Chrome:  Rub with undiluted white vinegar.  Or rub fixtures with wet newspapers or rub with baby oil 
and soft cloth. 

Copper:  Rub with paste of  lemon juice and salt (and flour if desired) or hot vinegar and salt.  Or use
Worcestershire sauce or pour on Ketchup and let sit. Wipe dry. 

Gold:  wash in lukewarm soapy water, dry and polish with a chamois cloth. 

Silver and Stainless Steel:  Rub with a paste of baking soda and waterier soak for 10-15 minutes in one quart warm water, one teaspoon baking soda, one teaspoon salt and a small piece of aluminum 
foil and then wipe with a soft cloth. 

Silver:  Rub with toothpaste and soft cloth.  Rinse and polish dry. 

Stainless steel polish:  baking soda or mineral oil for shining, vinegar to remove spots.  Or rub with
olive oil or club soda.  Or wipe with avenger dampened cloth. 

Aluminum:  dip cloth in lemon juice  to clean then rinse the item with warm water.  Or soak overnight in a mix of vinegar and water then rub. 

Tub, tile and toilet:  Scrub with powdered soap and a scouring powder made of baking soda, borax or table salt.  Use white vinegar to loosen lime deposits. or:  1/2 cup borax dissolved in one gallon hot water. or:  for the toilet - sprinkle baking soda in bowl, drizzle with vinegar and scour with brush.  Adding vinegar or lemon juice to sit overnight can help remove old stains.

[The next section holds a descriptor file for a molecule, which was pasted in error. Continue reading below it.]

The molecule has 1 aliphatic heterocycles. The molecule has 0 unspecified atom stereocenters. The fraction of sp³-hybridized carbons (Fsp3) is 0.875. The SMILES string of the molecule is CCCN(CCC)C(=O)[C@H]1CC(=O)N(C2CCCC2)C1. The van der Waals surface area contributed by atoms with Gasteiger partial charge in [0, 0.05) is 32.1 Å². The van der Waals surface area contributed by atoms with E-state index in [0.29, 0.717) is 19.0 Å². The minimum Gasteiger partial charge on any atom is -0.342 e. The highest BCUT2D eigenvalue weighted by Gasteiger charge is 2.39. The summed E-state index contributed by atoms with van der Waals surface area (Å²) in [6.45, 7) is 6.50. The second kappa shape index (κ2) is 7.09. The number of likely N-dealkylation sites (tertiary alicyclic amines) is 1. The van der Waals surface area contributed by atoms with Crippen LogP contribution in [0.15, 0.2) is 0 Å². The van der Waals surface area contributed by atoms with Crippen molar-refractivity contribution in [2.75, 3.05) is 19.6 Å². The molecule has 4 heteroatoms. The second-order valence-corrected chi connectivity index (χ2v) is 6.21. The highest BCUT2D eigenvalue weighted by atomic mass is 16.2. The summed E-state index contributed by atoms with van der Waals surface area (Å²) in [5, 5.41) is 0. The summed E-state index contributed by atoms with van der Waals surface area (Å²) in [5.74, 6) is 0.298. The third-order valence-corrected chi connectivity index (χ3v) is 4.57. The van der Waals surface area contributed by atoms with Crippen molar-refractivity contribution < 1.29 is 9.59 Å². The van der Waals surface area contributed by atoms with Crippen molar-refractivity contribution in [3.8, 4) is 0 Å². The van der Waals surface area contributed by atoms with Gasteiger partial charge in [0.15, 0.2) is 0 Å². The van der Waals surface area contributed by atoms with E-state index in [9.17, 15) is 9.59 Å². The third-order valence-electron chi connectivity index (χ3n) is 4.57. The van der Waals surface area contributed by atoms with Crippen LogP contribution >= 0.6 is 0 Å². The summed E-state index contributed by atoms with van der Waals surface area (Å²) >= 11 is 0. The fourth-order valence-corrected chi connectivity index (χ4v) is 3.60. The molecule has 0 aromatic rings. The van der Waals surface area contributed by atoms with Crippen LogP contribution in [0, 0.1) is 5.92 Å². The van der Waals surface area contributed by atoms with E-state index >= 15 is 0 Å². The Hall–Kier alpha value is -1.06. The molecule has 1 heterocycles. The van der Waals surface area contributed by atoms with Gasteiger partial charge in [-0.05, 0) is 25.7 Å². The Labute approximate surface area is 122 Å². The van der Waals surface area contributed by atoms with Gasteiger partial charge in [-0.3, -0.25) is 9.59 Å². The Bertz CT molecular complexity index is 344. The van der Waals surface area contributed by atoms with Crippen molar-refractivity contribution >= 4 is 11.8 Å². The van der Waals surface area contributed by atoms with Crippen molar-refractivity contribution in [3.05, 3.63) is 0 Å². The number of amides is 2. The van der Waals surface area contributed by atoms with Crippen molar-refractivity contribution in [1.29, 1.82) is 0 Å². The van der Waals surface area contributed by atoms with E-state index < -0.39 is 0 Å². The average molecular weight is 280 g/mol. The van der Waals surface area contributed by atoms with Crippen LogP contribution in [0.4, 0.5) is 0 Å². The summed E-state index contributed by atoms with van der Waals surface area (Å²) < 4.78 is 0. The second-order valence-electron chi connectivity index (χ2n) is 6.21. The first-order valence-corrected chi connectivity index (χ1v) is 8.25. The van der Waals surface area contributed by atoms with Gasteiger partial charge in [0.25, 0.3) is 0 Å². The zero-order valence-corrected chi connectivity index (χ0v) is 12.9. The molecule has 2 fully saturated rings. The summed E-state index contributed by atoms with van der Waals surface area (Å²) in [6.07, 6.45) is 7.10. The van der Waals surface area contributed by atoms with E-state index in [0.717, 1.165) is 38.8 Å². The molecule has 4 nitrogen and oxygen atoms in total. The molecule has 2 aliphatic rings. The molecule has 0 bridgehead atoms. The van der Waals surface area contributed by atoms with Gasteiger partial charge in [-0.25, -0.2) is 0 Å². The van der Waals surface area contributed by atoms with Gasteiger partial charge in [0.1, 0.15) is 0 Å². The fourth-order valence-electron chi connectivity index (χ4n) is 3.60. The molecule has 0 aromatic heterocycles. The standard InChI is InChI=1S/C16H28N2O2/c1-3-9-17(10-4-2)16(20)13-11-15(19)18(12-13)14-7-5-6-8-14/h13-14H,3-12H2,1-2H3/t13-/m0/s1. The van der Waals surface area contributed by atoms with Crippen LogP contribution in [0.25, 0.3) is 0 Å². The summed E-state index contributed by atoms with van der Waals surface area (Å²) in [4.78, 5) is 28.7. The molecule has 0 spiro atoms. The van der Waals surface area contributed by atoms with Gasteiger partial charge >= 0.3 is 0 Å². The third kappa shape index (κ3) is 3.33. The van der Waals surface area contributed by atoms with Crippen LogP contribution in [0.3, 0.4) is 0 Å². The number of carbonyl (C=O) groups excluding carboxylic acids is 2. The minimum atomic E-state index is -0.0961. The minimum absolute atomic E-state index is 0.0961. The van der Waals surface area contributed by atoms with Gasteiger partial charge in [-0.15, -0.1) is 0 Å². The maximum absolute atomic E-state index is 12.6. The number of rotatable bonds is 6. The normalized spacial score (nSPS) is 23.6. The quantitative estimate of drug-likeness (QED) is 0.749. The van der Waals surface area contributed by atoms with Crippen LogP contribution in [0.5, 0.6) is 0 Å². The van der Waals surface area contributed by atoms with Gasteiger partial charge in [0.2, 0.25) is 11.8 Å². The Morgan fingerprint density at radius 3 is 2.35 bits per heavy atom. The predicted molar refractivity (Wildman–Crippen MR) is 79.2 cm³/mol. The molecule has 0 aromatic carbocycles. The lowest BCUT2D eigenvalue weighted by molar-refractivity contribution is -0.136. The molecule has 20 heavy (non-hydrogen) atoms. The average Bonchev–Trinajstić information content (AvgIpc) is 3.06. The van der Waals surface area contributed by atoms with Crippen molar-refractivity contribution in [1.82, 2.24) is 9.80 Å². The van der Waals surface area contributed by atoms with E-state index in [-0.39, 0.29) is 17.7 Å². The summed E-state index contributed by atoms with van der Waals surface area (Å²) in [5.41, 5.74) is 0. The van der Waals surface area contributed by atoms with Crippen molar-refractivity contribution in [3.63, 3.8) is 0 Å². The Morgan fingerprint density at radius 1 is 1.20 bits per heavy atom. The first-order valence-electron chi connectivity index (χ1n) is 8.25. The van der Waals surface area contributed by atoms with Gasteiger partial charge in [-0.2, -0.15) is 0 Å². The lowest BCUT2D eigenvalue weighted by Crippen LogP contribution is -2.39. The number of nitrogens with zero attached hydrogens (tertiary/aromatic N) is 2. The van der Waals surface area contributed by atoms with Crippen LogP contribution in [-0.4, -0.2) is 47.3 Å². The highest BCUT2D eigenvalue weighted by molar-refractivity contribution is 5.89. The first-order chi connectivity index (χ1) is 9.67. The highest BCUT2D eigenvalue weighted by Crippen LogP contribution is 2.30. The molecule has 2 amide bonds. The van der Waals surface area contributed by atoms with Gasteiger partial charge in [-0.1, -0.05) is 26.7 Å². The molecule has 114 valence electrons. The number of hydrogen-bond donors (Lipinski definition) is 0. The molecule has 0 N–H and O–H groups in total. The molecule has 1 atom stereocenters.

Air freshener:  find source of odors and eliminate them.  Keep house and closets clean and well ventilated.  Set out 2-4 tablespoons of vinegar or baking soda in open dishes.  Use plenty of houseplants which are great air purifiers.  Boil herbs and spices for natural fragrance.  Rent an ozone machine and let run while you are out with a window cracked.Zeolite crystals or activated charcoal  placed around child/pet proof containers.

To Rent Ozone Machine (If you are unable to find one locally): 

American Environmental Health Foundation - Dallas   214-361-9515 

National Ecological and Environmental Delivery System (NEEDS)  800 634 1380 

Caution:  be sure you have a crack in the window in the room getting treatment. This prevents over